Which legal practice areas will suit you best?
Keep an open mind about which areas of law you’d like to practise in – that’s a key piece of advice experienced lawyers often give trainees as they start in a firm. At interview recruiters won’t expect you to know exactly what you want to specialise in; working life at a practice is very different to studying at university and the training contract is designed to help you work out which areas of law suit you best. There should be no pressure to make a decision at this early stage and it’s as well to gain experience around different areas of a firm to be certain that you’re making the right choice for a more permanent direction. Luke Hurren, a trainee solicitor at Mills & Reeve LLP, explains: ‘We have a wide range of clients at the firm, from large corporate clients, universities and hospitals to wealthy landowners with agricultural and private client matters. As you move seats during the training contract you have the chance to experience difference types of client and personalities and see which practice areas appeal to you most.’
It is important to have knowledge of the firm you have applied to, the type of legal work it undertakes and the clients the practice advises. Recruiters will expect you to demonstrate this awareness at application and interview stage, so make sure you have invested in thorough background research by reading through the areas of practice (all written by partners) on this site.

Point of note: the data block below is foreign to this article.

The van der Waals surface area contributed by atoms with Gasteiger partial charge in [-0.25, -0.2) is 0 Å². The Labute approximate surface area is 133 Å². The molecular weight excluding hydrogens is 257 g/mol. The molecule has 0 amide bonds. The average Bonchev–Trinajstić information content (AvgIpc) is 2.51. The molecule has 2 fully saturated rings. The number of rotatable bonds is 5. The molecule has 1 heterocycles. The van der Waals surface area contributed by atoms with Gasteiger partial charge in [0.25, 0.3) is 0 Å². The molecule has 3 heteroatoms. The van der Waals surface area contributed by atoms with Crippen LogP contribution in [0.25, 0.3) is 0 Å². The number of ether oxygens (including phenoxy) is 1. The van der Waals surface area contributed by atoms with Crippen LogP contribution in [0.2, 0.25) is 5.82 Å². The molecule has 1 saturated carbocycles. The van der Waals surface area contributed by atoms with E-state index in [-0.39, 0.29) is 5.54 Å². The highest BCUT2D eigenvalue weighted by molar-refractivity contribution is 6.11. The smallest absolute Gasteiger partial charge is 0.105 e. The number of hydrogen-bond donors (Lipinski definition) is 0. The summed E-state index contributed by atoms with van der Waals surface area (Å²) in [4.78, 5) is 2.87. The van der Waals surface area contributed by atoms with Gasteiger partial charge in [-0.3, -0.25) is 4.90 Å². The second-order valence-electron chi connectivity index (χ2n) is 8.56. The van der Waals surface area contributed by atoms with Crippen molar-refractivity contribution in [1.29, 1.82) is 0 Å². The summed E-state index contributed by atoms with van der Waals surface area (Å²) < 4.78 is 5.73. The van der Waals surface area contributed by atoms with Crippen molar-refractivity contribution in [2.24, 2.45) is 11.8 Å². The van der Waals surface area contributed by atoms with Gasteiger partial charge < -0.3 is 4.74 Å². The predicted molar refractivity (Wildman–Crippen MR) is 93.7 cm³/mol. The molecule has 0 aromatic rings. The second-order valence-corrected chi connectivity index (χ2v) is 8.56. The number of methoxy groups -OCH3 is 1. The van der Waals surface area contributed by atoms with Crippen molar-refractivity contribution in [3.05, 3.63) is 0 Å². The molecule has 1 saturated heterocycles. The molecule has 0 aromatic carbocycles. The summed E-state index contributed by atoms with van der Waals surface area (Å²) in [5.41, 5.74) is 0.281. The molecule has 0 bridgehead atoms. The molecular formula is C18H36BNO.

Know your skills and play to your strengths when launching your career in law
Do you have excellent mathematical skills? Are you good at negotiating or networking? Do you speak a foreign language fluently? Do you have the ability – and empathy – to deal with people from all walks of life, sometimes going through difficult problems? Some areas of practice demand certain attributes and you may find your strengths make you an ideal fit in some departments. Some specialisms are legislation-heavy: tax lawyers must get their heads around lengthy finance documents with each new budget announced by the chancellor; environmental lawyers need to be able to cope with ever-changing legislation from Europe. Other areas, such as family law, are often more about common sense and the practical application of a narrow set of principles than constantly emerging legislation from Westminster or Brussels.
Solicitors working on personal injury cases need strong numeracy skills to be able to calculate appropriate levels of compensation and forecast a client’s future needs to ensure their financial security as they get older. Staying power and patience can also prove a useful trait as some cases in this field can take years to resolve. Sarah Cunliffe, an associate in the personal injury mixed liability team at Shoosmiths, says: ‘If the injured party needs adapted accommodation, rehabilitation or is unlikely to work for a period of time, the costs/losses will need to be considered.’
Some practice areas, such as food law, may bring surprising challenges upon you at the most unexpected moment. Leah Glover spent one of her trainee seats in the regulatory (food and retail sectors) team at DWF LLP. The uncovering of the horsemeat scandal put hours of extra work on her desk. Scrupulous food producers will rely on their solicitors to find the answer to obscure questions, including ‘Can I include this in my product?’ in different countries. ‘I spend a lot of time tracking down the answers – good research skills and lateral thinking are important for trainee solicitors,’ she says.